This one is super tricky and hard to just summarise. But to give you a broad overview, you should not eat in public unless right next or in the place where you bought the food. There won’t be bins anywhere else, either. Walk on the left unless you want to overtake people on an escalator (unless you are in Osaka, where people walk on the right, it seems).
Always use a polite greeting, bow and say thank you plenty. On public transport, take up as little space as possible, put your phone on silent, don’t talk loudly (and definitely not on the phone) and don’t eat on the street. Eating and drinking on trains is allowed but be as inconspicuous as possible and keep your trash.
When you are eating in company and the server doesn’t pour the drinks at the table, you need to fill everyone else’s glass before you can refill your own. Never stick chopsticks into rice. Unless you are at a funeral or pay respects at a grave, of course. Don’t eat at temples and shrines, and take your hat, sunglasses and shoes off if you go inside.
Tipping isn’t customary and if you do, you will be given it back. So don’t even try it as it will embarrass the other person. When you are sick, do wear one of the infamous masks as it is supposed to keep germs to yourself. Blowing your nose in public is frowned upon; you gotta suck it up. Literally.
More noise rules relate to public transport. There shouldn’t be any sound coming from your phone and loud talking is frowned upon as well. Most people play on their smartphones instead or read mangas. Eating noises are a special issue as well. When eating soup, instant noodles or the like as well as when drinking hot beverages, people use a lot of noise to slurp everything up as fast as possible.
Next, when you enter a house or temple building, for example, you will see a wooden elevation or carpet and possibly already a line of shoes. That means you have to take off yours as well and put them there neatly. If there are house slippers provided you may use them, otherwise stay in socks. For the bathroom, use the special slippers provided.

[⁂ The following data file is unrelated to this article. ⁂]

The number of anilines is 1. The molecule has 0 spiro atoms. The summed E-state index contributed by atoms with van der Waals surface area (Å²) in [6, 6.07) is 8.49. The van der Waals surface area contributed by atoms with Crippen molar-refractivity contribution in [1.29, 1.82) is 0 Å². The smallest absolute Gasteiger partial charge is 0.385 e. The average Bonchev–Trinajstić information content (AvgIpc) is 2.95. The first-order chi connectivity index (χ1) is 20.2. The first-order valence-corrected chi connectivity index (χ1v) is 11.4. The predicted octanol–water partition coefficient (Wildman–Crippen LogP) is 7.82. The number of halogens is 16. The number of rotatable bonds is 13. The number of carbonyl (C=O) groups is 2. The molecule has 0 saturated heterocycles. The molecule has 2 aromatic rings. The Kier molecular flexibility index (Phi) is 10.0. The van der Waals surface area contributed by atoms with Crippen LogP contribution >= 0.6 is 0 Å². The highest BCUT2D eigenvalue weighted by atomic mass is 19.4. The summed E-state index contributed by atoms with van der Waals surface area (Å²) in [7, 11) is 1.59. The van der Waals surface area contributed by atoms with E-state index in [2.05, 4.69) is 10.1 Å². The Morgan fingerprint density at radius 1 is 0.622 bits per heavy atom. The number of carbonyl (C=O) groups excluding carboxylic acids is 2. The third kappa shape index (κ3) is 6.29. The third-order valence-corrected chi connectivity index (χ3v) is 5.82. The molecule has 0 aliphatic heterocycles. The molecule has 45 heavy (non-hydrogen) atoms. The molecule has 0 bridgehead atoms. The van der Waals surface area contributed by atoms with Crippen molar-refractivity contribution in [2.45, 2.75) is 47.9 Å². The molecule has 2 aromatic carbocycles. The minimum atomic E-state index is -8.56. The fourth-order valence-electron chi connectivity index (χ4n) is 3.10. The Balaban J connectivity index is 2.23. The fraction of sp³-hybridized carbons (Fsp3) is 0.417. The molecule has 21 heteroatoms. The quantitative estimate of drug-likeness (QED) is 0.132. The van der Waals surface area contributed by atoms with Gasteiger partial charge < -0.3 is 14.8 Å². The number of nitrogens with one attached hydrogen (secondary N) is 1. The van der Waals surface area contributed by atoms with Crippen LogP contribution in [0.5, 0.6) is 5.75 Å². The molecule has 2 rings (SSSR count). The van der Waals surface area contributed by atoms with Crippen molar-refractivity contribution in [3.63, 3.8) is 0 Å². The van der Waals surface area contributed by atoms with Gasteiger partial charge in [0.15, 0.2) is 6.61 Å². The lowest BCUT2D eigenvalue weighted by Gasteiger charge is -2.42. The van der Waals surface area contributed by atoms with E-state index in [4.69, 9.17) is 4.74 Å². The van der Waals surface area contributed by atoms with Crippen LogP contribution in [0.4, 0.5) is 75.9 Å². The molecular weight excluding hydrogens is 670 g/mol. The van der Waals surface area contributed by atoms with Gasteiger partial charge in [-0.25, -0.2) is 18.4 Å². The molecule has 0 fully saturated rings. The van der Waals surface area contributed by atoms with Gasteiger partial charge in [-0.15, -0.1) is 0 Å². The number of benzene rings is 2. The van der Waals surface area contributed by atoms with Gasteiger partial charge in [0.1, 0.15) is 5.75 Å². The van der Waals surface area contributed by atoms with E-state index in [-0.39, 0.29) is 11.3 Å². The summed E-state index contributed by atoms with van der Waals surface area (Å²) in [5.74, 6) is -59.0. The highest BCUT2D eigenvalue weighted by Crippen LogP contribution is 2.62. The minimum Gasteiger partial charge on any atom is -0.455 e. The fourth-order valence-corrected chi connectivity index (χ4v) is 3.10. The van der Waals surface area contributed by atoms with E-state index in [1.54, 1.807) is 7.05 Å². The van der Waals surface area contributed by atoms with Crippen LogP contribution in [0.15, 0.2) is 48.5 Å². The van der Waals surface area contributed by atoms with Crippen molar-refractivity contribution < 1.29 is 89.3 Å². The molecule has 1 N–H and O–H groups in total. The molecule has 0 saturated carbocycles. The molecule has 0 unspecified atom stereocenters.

Here’s a word of caution: the Japanese will hate you for wearing a backpack. You know all those unwritten rules and behaviour expectations? Taking off your backpack on public transport for space reasons (even though putting a giant backpack between your legs doesn’t necessarily make much o a difference and is a pain to get back up if it’s so crowded you can’t even move) is one of them. No matter how big or small, you are expected to place it on your lap and not the floor. Or at least, hold it in front or at the side of you. (Sometimes that also for safety and pickpocket reasons.)
Be prepared that you might get shoved just walking on the streets. You do take up a lot of space, after all. But often it is very much intentional. That being said, you might need to claim space yourself also when you want to pass a group of Japanese who claim as much space as possible but are very much oblivious to your looming presence. Therefore, use the word “sumimasen” (excuse me) a generous amount. It works wonders.
Free Wifi Spots
Japan has made a lot of improvements in the past years to support international tourists throughout their journey in Japan. The first time I visited, I had to rely mostly entirely on my own tourist hotspot unless I was at a big train station (and even then the connection was tolerable). Now, there are free city hotspots in main touristy areas. Even the famous Fushimi Inarii Shrine in Kyoto has their own hotspot!
More than that, you can access wifi in convenience stores and international franchises like Starbucks. And Starbucks is everywhere as well. At one point I saw two Starbucks just across the road. It has become quite the institution in Japan and you no longer have to create your own account in advance to be able to log in.